Like the water companies, our ferry services are run primarily to satisfy greed. Each time they change hands for more money this deep-rooted issue gets worse.

East Wight

Sarah Morris
A Reform government would look to purchase 50 per cent of the business, to allow more control over services and pricing. Should I be elected and be in opposition, I would work very hard to push for the landing areas to be separated from the ferry businesses to allow competition. This could be done reasonably easily using a statutory instrument. Regulation sounds like a good idea, but just look at our water companies who are supposedly regulated, seemingly unfazed about the fines as inevitably we end up paying them – not their shareholders.

Vix Lowthion
Just like the private water companies our ferry services are run for corporate profit, not public service. Shiny new ferries and potential new companies will not fix this structural obstacle.

My first priority would be to escalate a Competition & Markets Authority case pushing towards strict regulation of prices, and a Public Service Obligation for the companies to deliver a frequent, reliable service. Alongside this, I would pursue a public ownership model for cross-Solent transport.
The Island must have ferries which work for Island residents, families and businesses, not overseas investors. We need an MP who truly believes this.

Joe Robertson
The ferry services are too expensive, too irregular and too unreliable. They are much worse than when I was growing up. The Conservatives’ national manifesto makes a specific pledge to establish an all-options review into cross-Solent transport to drive down fares. This is a first and therefore a significant step forward. I will insist that the outcome of that review provides for permanent Government regulation over prices and timetables, much like with train services. Islanders need to put aside political differences and work together with one voice to make this happen.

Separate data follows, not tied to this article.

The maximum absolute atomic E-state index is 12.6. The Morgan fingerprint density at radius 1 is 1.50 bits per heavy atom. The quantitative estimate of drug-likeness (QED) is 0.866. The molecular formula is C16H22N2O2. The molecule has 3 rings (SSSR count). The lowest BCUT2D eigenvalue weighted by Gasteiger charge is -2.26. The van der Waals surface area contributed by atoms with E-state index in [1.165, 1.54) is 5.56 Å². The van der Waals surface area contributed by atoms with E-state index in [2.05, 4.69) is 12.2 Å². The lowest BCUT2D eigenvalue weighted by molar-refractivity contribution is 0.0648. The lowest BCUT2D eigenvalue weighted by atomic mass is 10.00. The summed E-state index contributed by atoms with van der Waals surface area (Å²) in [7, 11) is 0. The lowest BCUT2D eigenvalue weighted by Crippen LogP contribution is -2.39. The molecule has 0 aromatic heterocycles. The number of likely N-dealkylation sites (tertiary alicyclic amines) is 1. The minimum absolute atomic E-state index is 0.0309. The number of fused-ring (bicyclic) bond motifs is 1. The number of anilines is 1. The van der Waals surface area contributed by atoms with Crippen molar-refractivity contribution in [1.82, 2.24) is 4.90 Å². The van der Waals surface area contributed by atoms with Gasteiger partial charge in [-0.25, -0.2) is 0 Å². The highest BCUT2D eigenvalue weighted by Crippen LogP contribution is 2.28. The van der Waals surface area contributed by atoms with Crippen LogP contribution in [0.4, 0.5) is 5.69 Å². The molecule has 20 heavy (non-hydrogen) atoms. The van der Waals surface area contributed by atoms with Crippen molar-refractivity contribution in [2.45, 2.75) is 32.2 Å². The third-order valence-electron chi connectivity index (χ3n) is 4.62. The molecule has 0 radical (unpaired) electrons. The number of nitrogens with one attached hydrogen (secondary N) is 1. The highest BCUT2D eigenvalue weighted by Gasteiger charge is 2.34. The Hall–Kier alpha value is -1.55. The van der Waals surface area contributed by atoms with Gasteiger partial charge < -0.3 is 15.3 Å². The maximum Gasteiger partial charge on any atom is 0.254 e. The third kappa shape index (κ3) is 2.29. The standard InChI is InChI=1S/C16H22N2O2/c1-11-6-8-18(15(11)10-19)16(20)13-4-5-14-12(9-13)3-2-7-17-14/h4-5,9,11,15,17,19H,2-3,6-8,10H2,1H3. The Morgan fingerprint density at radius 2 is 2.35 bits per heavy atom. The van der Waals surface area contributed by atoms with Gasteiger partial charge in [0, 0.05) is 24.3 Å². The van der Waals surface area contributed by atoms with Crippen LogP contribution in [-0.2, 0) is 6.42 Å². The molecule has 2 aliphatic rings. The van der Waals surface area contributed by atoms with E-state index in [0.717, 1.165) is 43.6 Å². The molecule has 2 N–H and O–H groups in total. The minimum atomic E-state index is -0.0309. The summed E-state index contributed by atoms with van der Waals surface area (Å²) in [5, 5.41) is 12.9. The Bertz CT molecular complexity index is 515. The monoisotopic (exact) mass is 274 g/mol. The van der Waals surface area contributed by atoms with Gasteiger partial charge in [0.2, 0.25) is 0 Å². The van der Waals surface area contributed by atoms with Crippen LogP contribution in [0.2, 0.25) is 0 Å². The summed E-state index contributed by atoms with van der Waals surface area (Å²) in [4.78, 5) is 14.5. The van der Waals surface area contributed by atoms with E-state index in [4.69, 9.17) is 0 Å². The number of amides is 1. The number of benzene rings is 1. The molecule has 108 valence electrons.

Emily Brothers
Wightlink hold a dominant market position because of significant barriers to the creation of new competition, so they get away with poor performance and high prices due to the essential nature of their services. Consequently, There must be a Competition and Markets Authority investigation to fix the broken system.

I will work with the Labour government, our local council, and community groups to improve ferry reliability and fares. This will include regulation of Public Service Obligations.

I will also explore the potential for devolving powers and resources locally – to oversee ferry, rail, and bus fares and performance.


David Groocock
The cross-Solent ferry services fall well short of those of just a few years ago; they are often cancelled, and timetables have got shorter with an hourly service whereas a few years ago Wightlink was half-hourly. They haven’t reinvested in new ferries, albeit Red Funnel have announced that they will be building three new ships – unfortunately diesel.

When elected I would sit on any committee that involved transport. It is so important to the Island’s economy. Some sort of regulation is essential as they are now getting too expensive and having a negative effect on our tourism and industry.

Michael Lilley
Cross-Solent ferries are causing inequality for Islanders and ferry poverty. There needs to be a carefully-constructed regulator to address cross-Solent ferries alone through an Island Equality Act, as successfully agreed by IW Council as proposed by Lib Dems in 2023. Government should consider at least partial public ownership (majority) of ferries to ensure that profits are not misdirected through a myriad of company structures. Government must act to prevent mitigating their operating profits through complex financial instruments.